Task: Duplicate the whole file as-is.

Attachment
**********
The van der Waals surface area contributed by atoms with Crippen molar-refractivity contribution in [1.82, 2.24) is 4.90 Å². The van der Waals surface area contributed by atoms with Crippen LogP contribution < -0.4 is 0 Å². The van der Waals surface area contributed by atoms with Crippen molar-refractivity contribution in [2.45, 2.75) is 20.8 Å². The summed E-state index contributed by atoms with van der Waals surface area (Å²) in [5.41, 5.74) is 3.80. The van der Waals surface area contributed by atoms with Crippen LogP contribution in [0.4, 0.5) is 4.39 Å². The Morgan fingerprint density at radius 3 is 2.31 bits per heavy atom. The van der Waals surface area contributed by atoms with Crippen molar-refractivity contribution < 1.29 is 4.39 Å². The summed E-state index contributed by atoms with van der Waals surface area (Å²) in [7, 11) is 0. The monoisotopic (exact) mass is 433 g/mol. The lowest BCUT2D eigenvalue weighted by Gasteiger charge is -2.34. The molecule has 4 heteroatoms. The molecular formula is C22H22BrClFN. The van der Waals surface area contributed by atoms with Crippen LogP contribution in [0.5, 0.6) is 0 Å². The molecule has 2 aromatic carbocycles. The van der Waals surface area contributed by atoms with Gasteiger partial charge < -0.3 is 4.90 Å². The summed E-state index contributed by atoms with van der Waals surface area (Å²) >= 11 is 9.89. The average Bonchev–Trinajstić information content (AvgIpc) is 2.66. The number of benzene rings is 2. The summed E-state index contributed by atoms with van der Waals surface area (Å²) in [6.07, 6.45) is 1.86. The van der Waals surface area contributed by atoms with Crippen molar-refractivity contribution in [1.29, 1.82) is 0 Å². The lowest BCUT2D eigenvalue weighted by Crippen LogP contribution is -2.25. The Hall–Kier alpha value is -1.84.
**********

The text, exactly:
The van der Waals surface area contributed by atoms with Crippen molar-refractivity contribution in [1.82, 2.24) is 4.90 Å². The van der Waals surface area contributed by atoms with Crippen LogP contribution < -0.4 is 0 Å². The van der Waals surface area contributed by atoms with Crippen molar-refractivity contribution in [2.45, 2.75) is 20.8 Å². The summed E-state index contributed by atoms with van der Waals surface area (Å²) in [5.41, 5.74) is 3.80. The van der Waals surface area contributed by atoms with Crippen LogP contribution in [0.4, 0.5) is 4.39 Å². The Morgan fingerprint density at radius 3 is 2.31 bits per heavy atom. The van der Waals surface area contributed by atoms with Crippen molar-refractivity contribution < 1.29 is 4.39 Å². The summed E-state index contributed by atoms with van der Waals surface area (Å²) in [7, 11) is 0. The monoisotopic (exact) mass is 433 g/mol. The lowest BCUT2D eigenvalue weighted by Gasteiger charge is -2.34. The molecule has 4 heteroatoms. The molecular formula is C22H22BrClFN. The van der Waals surface area contributed by atoms with Crippen LogP contribution in [0.5, 0.6) is 0 Å². The molecule has 2 aromatic carbocycles. The van der Waals surface area contributed by atoms with Gasteiger partial charge < -0.3 is 4.90 Å². The summed E-state index contributed by atoms with van der Waals surface area (Å²) >= 11 is 9.89. The average Bonchev–Trinajstić information content (AvgIpc) is 2.66. The number of benzene rings is 2. The summed E-state index contributed by atoms with van der Waals surface area (Å²) in [6.07, 6.45) is 1.86. The van der Waals surface area contributed by atoms with Crippen molar-refractivity contribution in [1.29, 1.82) is 0 Å². The lowest BCUT2D eigenvalue weighted by Crippen LogP contribution is -2.25. The Hall–Kier alpha value is -1.84.